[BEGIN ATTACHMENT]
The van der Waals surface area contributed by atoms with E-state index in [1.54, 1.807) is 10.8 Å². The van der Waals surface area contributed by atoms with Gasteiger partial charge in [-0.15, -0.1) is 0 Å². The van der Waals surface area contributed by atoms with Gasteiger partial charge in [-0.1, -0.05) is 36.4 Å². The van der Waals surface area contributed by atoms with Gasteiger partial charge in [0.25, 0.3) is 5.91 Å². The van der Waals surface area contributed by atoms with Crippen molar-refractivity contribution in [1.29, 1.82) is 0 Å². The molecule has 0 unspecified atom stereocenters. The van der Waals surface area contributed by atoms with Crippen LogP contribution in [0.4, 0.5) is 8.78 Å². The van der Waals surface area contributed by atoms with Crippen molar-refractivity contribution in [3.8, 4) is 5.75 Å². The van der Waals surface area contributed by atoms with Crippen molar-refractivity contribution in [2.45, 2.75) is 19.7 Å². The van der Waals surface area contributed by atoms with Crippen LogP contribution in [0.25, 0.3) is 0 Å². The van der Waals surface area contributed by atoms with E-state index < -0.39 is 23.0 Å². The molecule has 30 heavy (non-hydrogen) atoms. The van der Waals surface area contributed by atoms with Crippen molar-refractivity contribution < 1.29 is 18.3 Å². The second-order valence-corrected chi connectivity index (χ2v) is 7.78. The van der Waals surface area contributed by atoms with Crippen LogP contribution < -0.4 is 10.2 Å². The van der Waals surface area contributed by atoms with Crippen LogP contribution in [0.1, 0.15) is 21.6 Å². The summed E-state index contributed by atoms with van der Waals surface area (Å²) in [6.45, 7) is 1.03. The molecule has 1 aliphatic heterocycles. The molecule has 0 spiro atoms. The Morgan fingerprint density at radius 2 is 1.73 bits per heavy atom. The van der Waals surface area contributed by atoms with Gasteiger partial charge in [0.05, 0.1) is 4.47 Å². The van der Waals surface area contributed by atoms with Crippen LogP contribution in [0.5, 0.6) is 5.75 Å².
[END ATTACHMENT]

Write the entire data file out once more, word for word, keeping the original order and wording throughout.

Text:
The van der Waals surface area contributed by atoms with E-state index in [1.54, 1.807) is 10.8 Å². The van der Waals surface area contributed by atoms with Gasteiger partial charge in [-0.15, -0.1) is 0 Å². The van der Waals surface area contributed by atoms with Gasteiger partial charge in [-0.1, -0.05) is 36.4 Å². The van der Waals surface area contributed by atoms with Gasteiger partial charge in [0.25, 0.3) is 5.91 Å². The van der Waals surface area contributed by atoms with Crippen molar-refractivity contribution in [1.29, 1.82) is 0 Å². The molecule has 0 unspecified atom stereocenters. The van der Waals surface area contributed by atoms with Crippen LogP contribution in [0.4, 0.5) is 8.78 Å². The van der Waals surface area contributed by atoms with Crippen molar-refractivity contribution in [3.8, 4) is 5.75 Å². The van der Waals surface area contributed by atoms with Crippen molar-refractivity contribution in [2.45, 2.75) is 19.7 Å². The van der Waals surface area contributed by atoms with Crippen LogP contribution in [0.25, 0.3) is 0 Å². The van der Waals surface area contributed by atoms with E-state index < -0.39 is 23.0 Å². The molecule has 30 heavy (non-hydrogen) atoms. The van der Waals surface area contributed by atoms with Crippen molar-refractivity contribution < 1.29 is 18.3 Å². The second-order valence-corrected chi connectivity index (χ2v) is 7.78. The van der Waals surface area contributed by atoms with Crippen LogP contribution < -0.4 is 10.2 Å². The van der Waals surface area contributed by atoms with Crippen LogP contribution in [0.1, 0.15) is 21.6 Å². The summed E-state index contributed by atoms with van der Waals surface area (Å²) in [6.45, 7) is 1.03. The molecule has 1 aliphatic heterocycles. The molecule has 0 spiro atoms. The Morgan fingerprint density at radius 2 is 1.73 bits per heavy atom. The van der Waals surface area contributed by atoms with Gasteiger partial charge in [0.05, 0.1) is 4.47 Å². The van der Waals surface area contributed by atoms with Crippen LogP contribution in [0.5, 0.6) is 5.75 Å².